Last week the New York Times published a story about the Heartbeat Bill, which is causing some divisions in the pro-life movement in Ohio. This bill, which would ban abortions after a fetal heartbeat can be detected, is popular among pro-life activists and appears to have significant support in the Ohio state legislature. However, both the Ohio Catholic Conference and Ohio Right to Life, the state affiliate of National Right to Life, are not supporting the bill — fearing a legal setback.
It is always encouraging to see enthusiasm for a piece of pro-life legislation that, if enacted, would offer substantial legal protection to the unborn. That said, I would encourage pro-lifers to proceed with caution. First, the Heartbeat Bill, like any bill that would ban some pre-viability abortions, would almost certainly be found unconstitutional. Pro-lifers need to ask themselves if this is the right time and the right way to seek a Supreme Court reversal of Roe v. Wade.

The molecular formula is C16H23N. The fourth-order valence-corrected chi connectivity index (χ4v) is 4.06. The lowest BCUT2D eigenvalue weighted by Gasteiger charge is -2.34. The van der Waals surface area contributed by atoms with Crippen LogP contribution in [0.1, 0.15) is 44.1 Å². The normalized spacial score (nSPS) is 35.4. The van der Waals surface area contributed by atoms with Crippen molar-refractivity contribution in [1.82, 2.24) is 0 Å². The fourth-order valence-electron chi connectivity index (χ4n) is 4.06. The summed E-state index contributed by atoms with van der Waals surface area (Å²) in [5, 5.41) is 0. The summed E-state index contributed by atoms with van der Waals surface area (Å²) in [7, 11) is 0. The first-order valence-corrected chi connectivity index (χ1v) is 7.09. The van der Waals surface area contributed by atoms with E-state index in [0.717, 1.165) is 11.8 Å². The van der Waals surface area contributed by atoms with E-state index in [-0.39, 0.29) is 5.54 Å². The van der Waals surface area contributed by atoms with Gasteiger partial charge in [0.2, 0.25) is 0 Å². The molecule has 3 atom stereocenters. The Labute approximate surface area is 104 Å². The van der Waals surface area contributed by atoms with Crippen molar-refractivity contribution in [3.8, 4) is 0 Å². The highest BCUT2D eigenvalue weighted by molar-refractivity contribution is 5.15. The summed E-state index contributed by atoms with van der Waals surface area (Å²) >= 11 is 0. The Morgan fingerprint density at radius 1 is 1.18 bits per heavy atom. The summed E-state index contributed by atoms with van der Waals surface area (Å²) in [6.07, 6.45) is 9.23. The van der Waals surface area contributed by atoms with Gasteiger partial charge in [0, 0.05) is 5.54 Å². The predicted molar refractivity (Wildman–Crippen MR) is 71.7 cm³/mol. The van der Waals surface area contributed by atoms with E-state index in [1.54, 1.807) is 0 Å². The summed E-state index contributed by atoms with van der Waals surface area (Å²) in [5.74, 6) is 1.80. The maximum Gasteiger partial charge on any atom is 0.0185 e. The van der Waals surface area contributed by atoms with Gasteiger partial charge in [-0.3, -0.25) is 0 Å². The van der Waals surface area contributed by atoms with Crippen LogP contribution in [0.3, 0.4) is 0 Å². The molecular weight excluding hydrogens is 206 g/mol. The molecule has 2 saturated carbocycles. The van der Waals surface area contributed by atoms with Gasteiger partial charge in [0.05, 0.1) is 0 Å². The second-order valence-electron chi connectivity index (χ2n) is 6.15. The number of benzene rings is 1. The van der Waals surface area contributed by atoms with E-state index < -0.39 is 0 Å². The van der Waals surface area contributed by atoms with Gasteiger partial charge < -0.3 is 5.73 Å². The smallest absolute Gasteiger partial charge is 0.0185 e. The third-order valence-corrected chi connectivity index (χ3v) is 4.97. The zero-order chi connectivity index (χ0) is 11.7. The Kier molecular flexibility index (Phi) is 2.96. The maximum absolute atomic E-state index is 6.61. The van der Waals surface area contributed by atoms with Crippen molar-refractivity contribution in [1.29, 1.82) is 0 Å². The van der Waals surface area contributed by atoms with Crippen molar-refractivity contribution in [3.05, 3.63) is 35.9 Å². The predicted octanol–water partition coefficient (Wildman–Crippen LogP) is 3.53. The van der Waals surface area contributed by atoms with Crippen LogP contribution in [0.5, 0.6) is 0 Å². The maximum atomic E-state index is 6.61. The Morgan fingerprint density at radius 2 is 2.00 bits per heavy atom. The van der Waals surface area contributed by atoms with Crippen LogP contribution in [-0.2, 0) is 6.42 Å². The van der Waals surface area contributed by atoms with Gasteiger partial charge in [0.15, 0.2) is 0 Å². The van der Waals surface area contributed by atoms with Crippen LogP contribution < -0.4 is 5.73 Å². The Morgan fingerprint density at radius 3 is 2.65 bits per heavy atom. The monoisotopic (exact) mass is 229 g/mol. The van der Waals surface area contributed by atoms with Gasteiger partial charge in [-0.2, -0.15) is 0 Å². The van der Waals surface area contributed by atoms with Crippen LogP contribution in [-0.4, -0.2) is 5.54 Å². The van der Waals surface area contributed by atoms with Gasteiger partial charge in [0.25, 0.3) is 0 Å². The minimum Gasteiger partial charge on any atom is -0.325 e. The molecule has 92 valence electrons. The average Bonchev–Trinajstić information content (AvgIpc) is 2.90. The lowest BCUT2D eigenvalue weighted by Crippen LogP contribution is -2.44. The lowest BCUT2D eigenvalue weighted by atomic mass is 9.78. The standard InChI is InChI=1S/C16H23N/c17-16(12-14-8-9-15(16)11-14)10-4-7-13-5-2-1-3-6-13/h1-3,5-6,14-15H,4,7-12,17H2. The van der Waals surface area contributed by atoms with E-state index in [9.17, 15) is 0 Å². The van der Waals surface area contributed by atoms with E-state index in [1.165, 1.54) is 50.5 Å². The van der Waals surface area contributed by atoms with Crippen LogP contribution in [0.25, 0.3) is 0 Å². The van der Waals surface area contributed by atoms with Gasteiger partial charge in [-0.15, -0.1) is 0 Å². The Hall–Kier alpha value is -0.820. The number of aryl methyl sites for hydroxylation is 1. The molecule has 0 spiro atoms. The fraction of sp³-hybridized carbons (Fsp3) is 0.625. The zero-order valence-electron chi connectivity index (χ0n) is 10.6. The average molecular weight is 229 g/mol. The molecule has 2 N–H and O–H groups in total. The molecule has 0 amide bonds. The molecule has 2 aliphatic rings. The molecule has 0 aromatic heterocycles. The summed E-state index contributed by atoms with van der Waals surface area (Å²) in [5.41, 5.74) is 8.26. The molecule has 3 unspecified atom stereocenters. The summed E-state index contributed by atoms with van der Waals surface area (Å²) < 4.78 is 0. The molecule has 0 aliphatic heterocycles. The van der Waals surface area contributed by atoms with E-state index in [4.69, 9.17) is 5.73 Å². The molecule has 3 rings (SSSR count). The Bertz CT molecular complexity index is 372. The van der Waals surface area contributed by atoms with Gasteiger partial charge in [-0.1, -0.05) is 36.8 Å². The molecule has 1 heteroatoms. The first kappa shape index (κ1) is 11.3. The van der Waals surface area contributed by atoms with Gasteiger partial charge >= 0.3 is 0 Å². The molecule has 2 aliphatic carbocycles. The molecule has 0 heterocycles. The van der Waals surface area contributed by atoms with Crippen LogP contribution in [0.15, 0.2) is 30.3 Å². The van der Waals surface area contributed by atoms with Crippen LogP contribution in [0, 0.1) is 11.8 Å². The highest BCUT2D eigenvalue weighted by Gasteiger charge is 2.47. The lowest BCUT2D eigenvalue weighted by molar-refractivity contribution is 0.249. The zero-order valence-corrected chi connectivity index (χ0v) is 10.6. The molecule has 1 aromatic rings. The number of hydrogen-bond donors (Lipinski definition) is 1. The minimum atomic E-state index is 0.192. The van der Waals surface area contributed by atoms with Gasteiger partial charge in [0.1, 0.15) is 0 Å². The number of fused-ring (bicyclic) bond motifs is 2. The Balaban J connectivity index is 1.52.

Regarding the timing, Justices Scalia and Thomas have previously ruled that Roe was incorrectly decided, and while Justices Alito and Roberts have never ruled on the constitutionality of Roe v. Wade, many believe they would be sympathetic to state laws protecting the unborn. So Justice Kennedy would likely be the swing vote. Kennedy did rule in favor of the federal partial-birth-abortion ban in Gonzalez v. Carhart, but when presented with an opportunity to reverse Roe in the Planned Parenthood v. Casey decision, he declined to do so. So one can see why some pro-lifers want to wait until the composition of the Supreme Court changes before launching a direct legal challenge to Roe v. Wade.
Furthermore, a piece of pro-life legislation that enjoys broad public support or is popular among pro-life activists may not necessarily be the best piece of legislation to challenge Roe v. Wade. In his decision in Gonzalez v. Carhart, Justice Kennedy appeared to have found testimonies of post-abortive women persuasive. So if pro-lifers are seeking to challenge Roe v. Wade in the short term, they should consider using a bill that would let them most effectively highlight the regret that thousands of post-abortive women have faced. This might be the best strategy for winning the support of Justice Kennedy.
— Michael J. New is an assistant professor of political science at the University of Michigan–Dearborn and a fellow at the Witherspoon Institute in Princeton, N.J.